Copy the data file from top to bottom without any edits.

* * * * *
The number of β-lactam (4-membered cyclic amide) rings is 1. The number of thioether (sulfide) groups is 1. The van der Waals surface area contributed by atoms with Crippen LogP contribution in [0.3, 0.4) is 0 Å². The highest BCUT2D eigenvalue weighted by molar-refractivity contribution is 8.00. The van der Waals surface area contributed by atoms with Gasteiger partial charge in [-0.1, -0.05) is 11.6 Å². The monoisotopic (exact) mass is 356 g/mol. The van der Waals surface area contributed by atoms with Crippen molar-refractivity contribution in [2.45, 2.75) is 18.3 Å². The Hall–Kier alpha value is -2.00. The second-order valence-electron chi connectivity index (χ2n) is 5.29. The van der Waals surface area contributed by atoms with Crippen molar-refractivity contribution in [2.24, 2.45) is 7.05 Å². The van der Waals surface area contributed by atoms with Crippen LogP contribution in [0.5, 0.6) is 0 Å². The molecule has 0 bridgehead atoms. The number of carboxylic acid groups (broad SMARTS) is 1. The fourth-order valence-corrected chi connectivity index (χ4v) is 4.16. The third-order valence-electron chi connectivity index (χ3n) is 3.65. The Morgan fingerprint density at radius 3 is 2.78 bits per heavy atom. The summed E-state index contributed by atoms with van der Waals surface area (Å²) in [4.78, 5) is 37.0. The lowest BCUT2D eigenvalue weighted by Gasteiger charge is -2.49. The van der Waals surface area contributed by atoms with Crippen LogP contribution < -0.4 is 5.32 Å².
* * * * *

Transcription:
The number of β-lactam (4-membered cyclic amide) rings is 1. The number of thioether (sulfide) groups is 1. The van der Waals surface area contributed by atoms with Crippen LogP contribution in [0.3, 0.4) is 0 Å². The highest BCUT2D eigenvalue weighted by molar-refractivity contribution is 8.00. The van der Waals surface area contributed by atoms with Gasteiger partial charge in [-0.1, -0.05) is 11.6 Å². The monoisotopic (exact) mass is 356 g/mol. The van der Waals surface area contributed by atoms with Crippen molar-refractivity contribution in [2.45, 2.75) is 18.3 Å². The Hall–Kier alpha value is -2.00. The second-order valence-electron chi connectivity index (χ2n) is 5.29. The van der Waals surface area contributed by atoms with Crippen molar-refractivity contribution in [2.24, 2.45) is 7.05 Å². The van der Waals surface area contributed by atoms with Crippen LogP contribution in [0.5, 0.6) is 0 Å². The molecule has 0 bridgehead atoms. The number of carboxylic acid groups (broad SMARTS) is 1. The fourth-order valence-corrected chi connectivity index (χ4v) is 4.16. The third-order valence-electron chi connectivity index (χ3n) is 3.65. The Morgan fingerprint density at radius 3 is 2.78 bits per heavy atom. The summed E-state index contributed by atoms with van der Waals surface area (Å²) in [4.78, 5) is 37.0. The lowest BCUT2D eigenvalue weighted by Gasteiger charge is -2.49. The van der Waals surface area contributed by atoms with Crippen LogP contribution < -0.4 is 5.32 Å².